The Picture Book Buzz

The Picture Book Buzz - Interview with Beth Anderson and Review of Revolutionary Prudence Wright

After earning a B.A. in linguistics and a M. Ed. in reading, Beth Anderson taught English as a second language for more than 20 years. Surrounded by young people from all over the world, with literature as her favorite tool, Beth was fascinated by the power of books to teach, connect, and inspire. In 2013, she began her journey writing for children. Combining her love of writing with the joys of discovery and learning, she found her niche with narrative nonfiction and historical fiction picture books.


When she’s not writing, Beth might be weaving, gardening, exploring nature, or playing with her grandkids. Born and raised in Illinois, she now lives near the mountains in Colorado. Beth believes in laughter, learning, and investing in young minds. And…that truth really is stranger than fiction.


Beth is the author of 9 books (with 3 in production), including Tad Lincoln's Restless Wriggle: Pandemonium and Patience in the President's House (2021), "Smelly" Kelly and His Super Senses: How James Kelly's Nose Saved the New York City Subway (2020), Lizzie Demands a Seat: Elizabeth Jennings Fights for Streetcar Rights (2020), and An Inconvenient Alphabet: Ben Franklin & Noah Webster’s Spelling Revolution(2018).

[For general information about Beth , see our earlier interviews (here), (here), and (here).]


Her newest picture book, Revolutionary Prudence Wright: Leading the Minute Women in the Fight for Independence, released February 1st.

Welcome back Beth, I'm so excited to talk with you about your newest picture book.


Thanks for having me back, Maria!


First though, did you find anything particularly helpful in keeping you inspired and writing these past couple of years?


I’ve been so very grateful for all the online learning opportunities! They’ve helped pull me out of a slump and kept me inspired and moving forward. And also, the many virtual visits with kids have been a treat. Their reactions and questions keep me thinking about stories in new ways. Though it’s not the same as connecting in person with peers or students, being able to access events no matter where you are on the globe has made more connections possible.


It definitely has some wonderful upsides! As the first ever, biography about Prudence Wright. Where and how did you first learn about her? What did you connect with that made you want to write her biography - Revolutionary Prudence Wright: Leading the Minute Women in the Fight for Independence?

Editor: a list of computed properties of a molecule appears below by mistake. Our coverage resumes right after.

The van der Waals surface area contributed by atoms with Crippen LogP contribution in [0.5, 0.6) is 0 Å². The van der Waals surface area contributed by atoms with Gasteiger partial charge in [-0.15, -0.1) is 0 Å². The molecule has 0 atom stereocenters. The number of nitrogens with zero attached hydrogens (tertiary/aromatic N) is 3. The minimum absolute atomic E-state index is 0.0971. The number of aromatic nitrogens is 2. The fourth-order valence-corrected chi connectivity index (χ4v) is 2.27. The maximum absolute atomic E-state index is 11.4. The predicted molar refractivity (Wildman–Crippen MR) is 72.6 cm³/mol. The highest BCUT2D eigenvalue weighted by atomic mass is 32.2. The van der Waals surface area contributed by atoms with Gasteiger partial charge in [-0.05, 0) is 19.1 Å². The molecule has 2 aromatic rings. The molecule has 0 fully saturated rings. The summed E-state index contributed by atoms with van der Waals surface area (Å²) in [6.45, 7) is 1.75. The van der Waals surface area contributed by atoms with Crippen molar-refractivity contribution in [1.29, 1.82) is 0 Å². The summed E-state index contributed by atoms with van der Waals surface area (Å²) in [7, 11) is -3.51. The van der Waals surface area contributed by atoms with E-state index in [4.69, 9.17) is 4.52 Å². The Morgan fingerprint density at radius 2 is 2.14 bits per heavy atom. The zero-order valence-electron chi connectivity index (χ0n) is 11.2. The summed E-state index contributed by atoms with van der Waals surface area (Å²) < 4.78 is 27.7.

I can’t remember specifically where I first saw Prudence Wright’s name. I think I was browsing Revolutionary War women online. “Minute women” caught my attention and made me look for more information. I loved her spunk and that she didn’t hesitate to step up to protect her family, community, and the men that had gone off to fight at Lexington and Concord. History tends to be military battles, but Prudence’s story let me see what happened on the home front and the consequences of decisions and actions.


I can see why her story - and that of the women she mustered - made an impact on you. You have a wonderful “Author’s Research Note” which explains the difficulties in piecing together an oral history, when there is little documentary evidence. What was the toughest part of your research and/or writing Revolutionary Prudence Wright? How, if at all, did it differ from your other biographies?


I really liked Prudence’s story for so many reasons. But…there were three slightly different versions. I couldn’t prove which version was true. And a key piece of information was missing—information that let us judge the value of her actions. What was in the “despatches” the women confiscated? That’s the crucial piece that might reveal the alternate path of history if she didn’t intervene. So…what to do?


First I tried a version that was about truth, in which “grandmothers” interrupted the story teller with their differing tidbits from the variations. But…that was like people talking during a movie. Not good. Then I played with building the story with two merging lines: one, the factual from documents, and the other, the more personal side from oral history. Another dud. There were a few more attempts as I struggled to find information to push past the roadblocks. As I communicated with some wonderful women in Pepperell, keepers of their history, I finally realized how much Prudence’s story continued to inspire people today. The value of her story wasn’t in the historical details like how many lives her actions saved or which brother was involved. It was in the emotional —in her courage and the power of story through time. Even though I didn’t have answers to how consequential her actions were, how many lives she saved, her story still mattered. When I got that, I’d found the heart. As I reshaped the story, I used the most verifiable details after more research and reaching out to experts.